This is the second in a special series on Transitions by guest blogger Rev. Dianne Lawhorn. Read the first installment here.
Last week, I left you with a question: What is it time for now- in the midst of this in-between space?
The first task is that of grieving. This is a time to allow yourself to feel whatever feelings you are having about this change. It’s not a time to ignore those feelings; you should name them, as you recognize them, as real and significant. It’s important to acknowledge the sense of loss that comes with any change, with the ending of any season. There’s always a measure of anxiety that comes with change because we are facing the unknown. We have a choice about what we do with that anxiety. We can ignore it, unknowingly act it out, or simply choose to hold the anxiety. Acknowledging our anxiety gives us permission to grieve the end of the past season.
This is also a time to honor the passing season, to celebrate the past! It’s a time to honor all of the experiences that you’ve enjoyed with your former community of faith. It’s a time to honor the times you’ve been there for each other and all that you’ve learned from each other. It’s a time to celebrate what you’ve accomplished together and to honor the difference you’ve made in each other’s lives.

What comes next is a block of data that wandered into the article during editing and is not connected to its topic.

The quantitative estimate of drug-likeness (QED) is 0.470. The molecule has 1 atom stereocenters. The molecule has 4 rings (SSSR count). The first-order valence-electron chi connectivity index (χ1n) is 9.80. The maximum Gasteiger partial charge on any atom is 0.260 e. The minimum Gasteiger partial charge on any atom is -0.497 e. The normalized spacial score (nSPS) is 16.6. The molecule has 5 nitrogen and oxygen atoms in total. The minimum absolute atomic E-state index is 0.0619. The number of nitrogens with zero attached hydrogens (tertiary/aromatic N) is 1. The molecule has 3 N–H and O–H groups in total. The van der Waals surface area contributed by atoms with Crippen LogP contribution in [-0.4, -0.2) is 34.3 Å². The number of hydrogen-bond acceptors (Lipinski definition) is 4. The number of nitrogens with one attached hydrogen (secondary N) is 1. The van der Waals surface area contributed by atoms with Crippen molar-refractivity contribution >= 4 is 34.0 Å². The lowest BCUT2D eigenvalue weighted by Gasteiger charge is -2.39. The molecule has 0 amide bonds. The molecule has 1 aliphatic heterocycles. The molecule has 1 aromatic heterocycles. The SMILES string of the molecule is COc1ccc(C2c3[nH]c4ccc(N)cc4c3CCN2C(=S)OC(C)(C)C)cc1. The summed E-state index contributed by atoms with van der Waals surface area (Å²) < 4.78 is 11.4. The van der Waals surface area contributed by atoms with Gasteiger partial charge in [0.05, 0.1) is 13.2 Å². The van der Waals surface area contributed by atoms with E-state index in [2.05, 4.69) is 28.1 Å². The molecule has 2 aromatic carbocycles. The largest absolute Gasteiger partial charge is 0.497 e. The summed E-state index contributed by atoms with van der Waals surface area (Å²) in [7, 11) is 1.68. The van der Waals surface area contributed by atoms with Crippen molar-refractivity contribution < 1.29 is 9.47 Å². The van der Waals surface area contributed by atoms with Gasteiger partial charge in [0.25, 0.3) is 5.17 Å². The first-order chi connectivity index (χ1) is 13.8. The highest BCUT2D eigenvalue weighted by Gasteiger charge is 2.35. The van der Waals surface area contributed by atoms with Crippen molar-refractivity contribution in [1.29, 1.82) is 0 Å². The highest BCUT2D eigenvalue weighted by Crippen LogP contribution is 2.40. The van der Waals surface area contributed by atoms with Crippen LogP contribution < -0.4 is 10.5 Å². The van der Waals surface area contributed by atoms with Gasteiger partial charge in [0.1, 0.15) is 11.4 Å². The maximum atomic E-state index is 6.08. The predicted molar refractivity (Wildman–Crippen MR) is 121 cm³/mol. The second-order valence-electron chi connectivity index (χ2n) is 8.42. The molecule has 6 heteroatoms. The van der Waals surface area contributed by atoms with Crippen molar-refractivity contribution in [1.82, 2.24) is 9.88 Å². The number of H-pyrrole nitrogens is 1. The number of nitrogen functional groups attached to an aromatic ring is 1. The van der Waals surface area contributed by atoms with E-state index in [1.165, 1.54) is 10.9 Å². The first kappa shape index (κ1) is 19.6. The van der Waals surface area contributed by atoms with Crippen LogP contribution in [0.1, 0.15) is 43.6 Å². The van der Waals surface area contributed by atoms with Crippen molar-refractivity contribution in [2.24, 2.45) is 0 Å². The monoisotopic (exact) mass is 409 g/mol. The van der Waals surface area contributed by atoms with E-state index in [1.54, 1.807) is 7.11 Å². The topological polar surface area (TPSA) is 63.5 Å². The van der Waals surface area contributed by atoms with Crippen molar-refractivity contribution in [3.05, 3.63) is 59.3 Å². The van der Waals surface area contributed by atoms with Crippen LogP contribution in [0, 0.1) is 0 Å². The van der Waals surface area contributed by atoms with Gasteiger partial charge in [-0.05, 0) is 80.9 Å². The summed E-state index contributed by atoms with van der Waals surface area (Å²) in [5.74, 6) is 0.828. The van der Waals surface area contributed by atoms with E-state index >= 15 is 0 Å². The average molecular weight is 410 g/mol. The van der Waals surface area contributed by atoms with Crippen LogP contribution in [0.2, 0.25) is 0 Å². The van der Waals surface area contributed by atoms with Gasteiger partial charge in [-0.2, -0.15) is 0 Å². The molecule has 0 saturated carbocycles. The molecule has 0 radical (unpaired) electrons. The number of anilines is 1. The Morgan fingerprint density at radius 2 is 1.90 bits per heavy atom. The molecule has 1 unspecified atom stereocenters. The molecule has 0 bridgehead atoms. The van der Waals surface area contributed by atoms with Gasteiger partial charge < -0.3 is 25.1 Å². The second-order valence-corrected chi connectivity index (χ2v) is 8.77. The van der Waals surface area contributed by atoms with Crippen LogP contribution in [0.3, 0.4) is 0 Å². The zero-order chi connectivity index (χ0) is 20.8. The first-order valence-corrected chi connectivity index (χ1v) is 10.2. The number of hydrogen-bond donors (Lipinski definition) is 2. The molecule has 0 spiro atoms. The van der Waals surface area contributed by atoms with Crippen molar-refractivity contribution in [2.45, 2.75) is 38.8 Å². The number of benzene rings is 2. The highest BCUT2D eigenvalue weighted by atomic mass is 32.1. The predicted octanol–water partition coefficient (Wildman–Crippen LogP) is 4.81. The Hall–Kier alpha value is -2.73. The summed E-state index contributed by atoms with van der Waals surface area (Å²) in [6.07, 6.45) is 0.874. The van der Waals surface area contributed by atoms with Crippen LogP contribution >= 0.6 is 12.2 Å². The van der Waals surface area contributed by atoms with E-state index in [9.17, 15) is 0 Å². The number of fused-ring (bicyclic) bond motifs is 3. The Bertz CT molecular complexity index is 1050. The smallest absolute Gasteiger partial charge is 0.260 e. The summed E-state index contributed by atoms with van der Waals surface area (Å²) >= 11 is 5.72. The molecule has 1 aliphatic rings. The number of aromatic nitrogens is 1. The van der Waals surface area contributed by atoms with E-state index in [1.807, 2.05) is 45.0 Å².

This is also a time for personal reflection. It’s a time to remember who you are as a pastor. You might think about what your strengths are. You might recall those teachable moments in your ministry that made you better. It’s helpful to find new ways to talk about your challenges that invite growth and discovery, energizing you for the future. You might consider what you have already overcome, what ground you’ve already trod. It’s also helpful to recall those moments where you embodied your best self, where you behaved as if you were who you want to become. This reflection becomes a resource to help us get through transition.
This is also a time for hope. It’s a time to allow yourself to dream a little bit as you look forward to what’s possible for the future. It’s a time to remember that your story is not over! As we consider our hopes and dreams, we have the opportunity to live into them. When we live into them, they can shape our destiny. They can serve as a bridge to connect past and future. They can help us to determine who God is calling us to become in this next phase of our ministry. This is something that we can really get excited about!
Some questions you might use in your discernment are:
Where am I now? What do I really want? What is my next right step?
Photo by Flickr user Alex de Carvalho, via CC